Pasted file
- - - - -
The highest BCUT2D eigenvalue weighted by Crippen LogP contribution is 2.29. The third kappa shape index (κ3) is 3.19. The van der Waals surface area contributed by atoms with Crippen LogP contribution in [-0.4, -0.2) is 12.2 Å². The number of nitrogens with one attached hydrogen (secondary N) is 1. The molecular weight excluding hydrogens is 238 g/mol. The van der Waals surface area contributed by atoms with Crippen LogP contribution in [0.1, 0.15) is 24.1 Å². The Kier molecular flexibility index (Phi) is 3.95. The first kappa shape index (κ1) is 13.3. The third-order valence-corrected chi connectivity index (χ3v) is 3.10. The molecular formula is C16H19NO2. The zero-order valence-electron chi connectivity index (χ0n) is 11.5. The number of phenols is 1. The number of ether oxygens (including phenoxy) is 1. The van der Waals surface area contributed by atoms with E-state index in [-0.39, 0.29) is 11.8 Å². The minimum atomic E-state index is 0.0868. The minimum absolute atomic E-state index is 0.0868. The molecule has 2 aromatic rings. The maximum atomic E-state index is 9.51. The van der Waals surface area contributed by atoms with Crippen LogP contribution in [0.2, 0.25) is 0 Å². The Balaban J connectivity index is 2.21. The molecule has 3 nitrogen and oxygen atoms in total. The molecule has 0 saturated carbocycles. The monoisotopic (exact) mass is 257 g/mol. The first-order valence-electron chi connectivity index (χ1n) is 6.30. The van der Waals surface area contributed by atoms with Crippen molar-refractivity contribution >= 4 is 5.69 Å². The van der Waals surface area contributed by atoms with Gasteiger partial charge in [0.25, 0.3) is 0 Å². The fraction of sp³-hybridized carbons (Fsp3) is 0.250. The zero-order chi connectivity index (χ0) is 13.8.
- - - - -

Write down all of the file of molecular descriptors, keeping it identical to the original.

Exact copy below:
The highest BCUT2D eigenvalue weighted by Crippen LogP contribution is 2.29. The third kappa shape index (κ3) is 3.19. The van der Waals surface area contributed by atoms with Crippen LogP contribution in [-0.4, -0.2) is 12.2 Å². The number of nitrogens with one attached hydrogen (secondary N) is 1. The molecular weight excluding hydrogens is 238 g/mol. The van der Waals surface area contributed by atoms with Crippen LogP contribution in [0.1, 0.15) is 24.1 Å². The Kier molecular flexibility index (Phi) is 3.95. The first kappa shape index (κ1) is 13.3. The third-order valence-corrected chi connectivity index (χ3v) is 3.10. The molecular formula is C16H19NO2. The zero-order valence-electron chi connectivity index (χ0n) is 11.5. The number of phenols is 1. The number of ether oxygens (including phenoxy) is 1. The van der Waals surface area contributed by atoms with E-state index in [-0.39, 0.29) is 11.8 Å². The minimum atomic E-state index is 0.0868. The minimum absolute atomic E-state index is 0.0868. The molecule has 2 aromatic rings. The maximum atomic E-state index is 9.51. The van der Waals surface area contributed by atoms with Crippen LogP contribution in [0.2, 0.25) is 0 Å². The Balaban J connectivity index is 2.21. The molecule has 3 nitrogen and oxygen atoms in total. The molecule has 0 saturated carbocycles. The monoisotopic (exact) mass is 257 g/mol. The first-order valence-electron chi connectivity index (χ1n) is 6.30. The van der Waals surface area contributed by atoms with Crippen molar-refractivity contribution >= 4 is 5.69 Å². The van der Waals surface area contributed by atoms with Gasteiger partial charge in [0.25, 0.3) is 0 Å². The fraction of sp³-hybridized carbons (Fsp3) is 0.250. The zero-order chi connectivity index (χ0) is 13.8.